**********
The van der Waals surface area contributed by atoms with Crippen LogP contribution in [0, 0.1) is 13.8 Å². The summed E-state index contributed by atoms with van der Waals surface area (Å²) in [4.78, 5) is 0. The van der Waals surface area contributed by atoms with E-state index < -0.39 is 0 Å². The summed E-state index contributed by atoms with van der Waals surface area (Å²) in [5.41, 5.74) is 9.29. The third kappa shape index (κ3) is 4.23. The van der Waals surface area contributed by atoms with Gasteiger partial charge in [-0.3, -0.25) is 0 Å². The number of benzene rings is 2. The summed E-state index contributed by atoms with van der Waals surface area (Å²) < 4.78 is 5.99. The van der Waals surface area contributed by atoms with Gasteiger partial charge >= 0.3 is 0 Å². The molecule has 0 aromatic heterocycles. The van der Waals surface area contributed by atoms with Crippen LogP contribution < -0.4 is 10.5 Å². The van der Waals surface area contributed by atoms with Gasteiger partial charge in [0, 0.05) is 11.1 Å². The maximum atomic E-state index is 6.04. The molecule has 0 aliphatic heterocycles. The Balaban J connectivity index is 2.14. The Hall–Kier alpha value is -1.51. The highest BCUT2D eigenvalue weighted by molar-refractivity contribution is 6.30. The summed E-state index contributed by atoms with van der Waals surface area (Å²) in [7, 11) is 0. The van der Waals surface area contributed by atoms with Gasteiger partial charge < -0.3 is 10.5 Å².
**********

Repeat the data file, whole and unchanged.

The van der Waals surface area contributed by atoms with Crippen LogP contribution in [0, 0.1) is 13.8 Å². The summed E-state index contributed by atoms with van der Waals surface area (Å²) in [4.78, 5) is 0. The van der Waals surface area contributed by atoms with E-state index < -0.39 is 0 Å². The summed E-state index contributed by atoms with van der Waals surface area (Å²) in [5.41, 5.74) is 9.29. The third kappa shape index (κ3) is 4.23. The van der Waals surface area contributed by atoms with Gasteiger partial charge in [-0.3, -0.25) is 0 Å². The number of benzene rings is 2. The summed E-state index contributed by atoms with van der Waals surface area (Å²) < 4.78 is 5.99. The van der Waals surface area contributed by atoms with Gasteiger partial charge >= 0.3 is 0 Å². The molecule has 0 aromatic heterocycles. The van der Waals surface area contributed by atoms with Crippen LogP contribution < -0.4 is 10.5 Å². The van der Waals surface area contributed by atoms with Gasteiger partial charge in [0, 0.05) is 11.1 Å². The maximum atomic E-state index is 6.04. The molecule has 0 aliphatic heterocycles. The Balaban J connectivity index is 2.14. The Hall–Kier alpha value is -1.51. The highest BCUT2D eigenvalue weighted by molar-refractivity contribution is 6.30. The summed E-state index contributed by atoms with van der Waals surface area (Å²) in [7, 11) is 0. The van der Waals surface area contributed by atoms with Gasteiger partial charge < -0.3 is 10.5 Å².